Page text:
Student safety is a priority for police

By Samantha Boyle and Gillian Dunlop

The medical amnesty policy is a state and University rule that keeps underaged drinkers from getting a ticket or getting in trouble if they were to call 911. This could become an important policy to remember during Unofficial.

“Let’s say you call 911 and you’ve had a few beers. You’re not going to get in trouble for that because our first focus is really gonna be on getting that person help and we won’t be too concerned with other petty offenses that are going on at that time,” said Patrick Wade, communications director for Division of Public Safety.

During Unofficial, there is an increase of calls, whether that be to the police station or calling an ambulance, Wade said. People also walk into the emergency room more often on this day.

“There’s definitely an increase in activity (on Unofficial), the good news is that it’s been dropping off over the years, and that’s kind of what we’re shooting for,” Wade said.

Even though students may not go to class drunk as much anymore or there’s not as much activity going on as there was five years ago, University of Illinois Police Department, Urbana Police Department and Champaign Police Department all still have a busy day.

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    “We’re going to have a lot more law enforcement on the street that day,” Wade said. “Just like we have done in the past, there’s gonna be a noticeable difference in police presence throughout the day on Unofficial.”

    Wade said in the week leading up to the day of Unofficial, there is an educational effort that takes place. Presentations are given about alcohol and drug awareness as well as giving information about medical amnesty. 

    The Greek community is also preparing for students’ safety.

    Following suit with previous years, fraternities and sororities are not allowed to host social events during Unofficial, with the Interfraternity Council keeping a special eye on fraternities.

    Members of the executive board of IFC will be checking all chapter houses three times a day during Unofficial, said Dan Smith, president of IFC and junior in LAS. They will be looking for a congregation of people or any indication of a social event.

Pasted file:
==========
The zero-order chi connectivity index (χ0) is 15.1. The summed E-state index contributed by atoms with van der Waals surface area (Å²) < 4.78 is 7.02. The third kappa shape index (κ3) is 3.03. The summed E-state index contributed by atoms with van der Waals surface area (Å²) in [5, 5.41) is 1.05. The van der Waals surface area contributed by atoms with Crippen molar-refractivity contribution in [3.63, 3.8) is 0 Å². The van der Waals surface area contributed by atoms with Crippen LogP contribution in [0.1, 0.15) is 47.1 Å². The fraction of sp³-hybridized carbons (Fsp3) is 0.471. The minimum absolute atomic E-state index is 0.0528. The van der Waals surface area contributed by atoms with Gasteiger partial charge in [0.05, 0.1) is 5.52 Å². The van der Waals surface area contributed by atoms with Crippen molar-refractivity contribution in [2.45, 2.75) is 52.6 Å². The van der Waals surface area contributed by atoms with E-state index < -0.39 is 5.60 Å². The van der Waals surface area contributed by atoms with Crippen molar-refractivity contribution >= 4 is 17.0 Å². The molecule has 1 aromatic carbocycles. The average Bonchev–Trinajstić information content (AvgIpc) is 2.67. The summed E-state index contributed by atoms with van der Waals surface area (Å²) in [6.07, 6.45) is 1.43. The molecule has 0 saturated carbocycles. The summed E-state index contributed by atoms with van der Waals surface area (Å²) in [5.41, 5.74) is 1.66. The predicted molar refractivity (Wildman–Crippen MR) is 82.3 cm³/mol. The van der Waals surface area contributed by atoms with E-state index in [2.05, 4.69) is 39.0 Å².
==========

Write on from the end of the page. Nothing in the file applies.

“It’s to make sure they’re being compliant, nothing is going on and everyone is being safe,” Smith said.

    Members of Greek life are still allowed to participate in Unofficial activities as long as it is outside of fraternity houses. Fraternities, however, are still planning on looking out for their brothers.

    “While we try to regulate it as much as possible, we understand we can’t keep track of everyone,” Smith said. “We ask the chapter provide the same food services and non-alcoholic beverages.”

    Wade said in recent years the Greek community has been extremely cooperative with the police and University during Unofficial.

    “Back in the early days, I know there were some frat parties and there were problems at those frat parties, but in recent years we haven’t had problems at all with students who are involved in Greek life,” he said.

    The IFC is again having a UIPD officer come in to speak about alcohol and drug safety to all of its members, and to go over general expectations.

    “We like to focus on the education side of things, educating our chapters at how to keep members safe in a number of ways,” Smith said.

    Every year the UIPD, CPD, UPD  and county sheriff’s office host a “Walk as One” event which is an opportunity for officers and students to pass out information on alcohol and drug safety prior to Unofficial.

    “This year we had 240 volunteers from sororities and fraternities and they’ve always been super supportive of that event since the day we started doing it,” Wade said. “We really couldn’t do it without them.”

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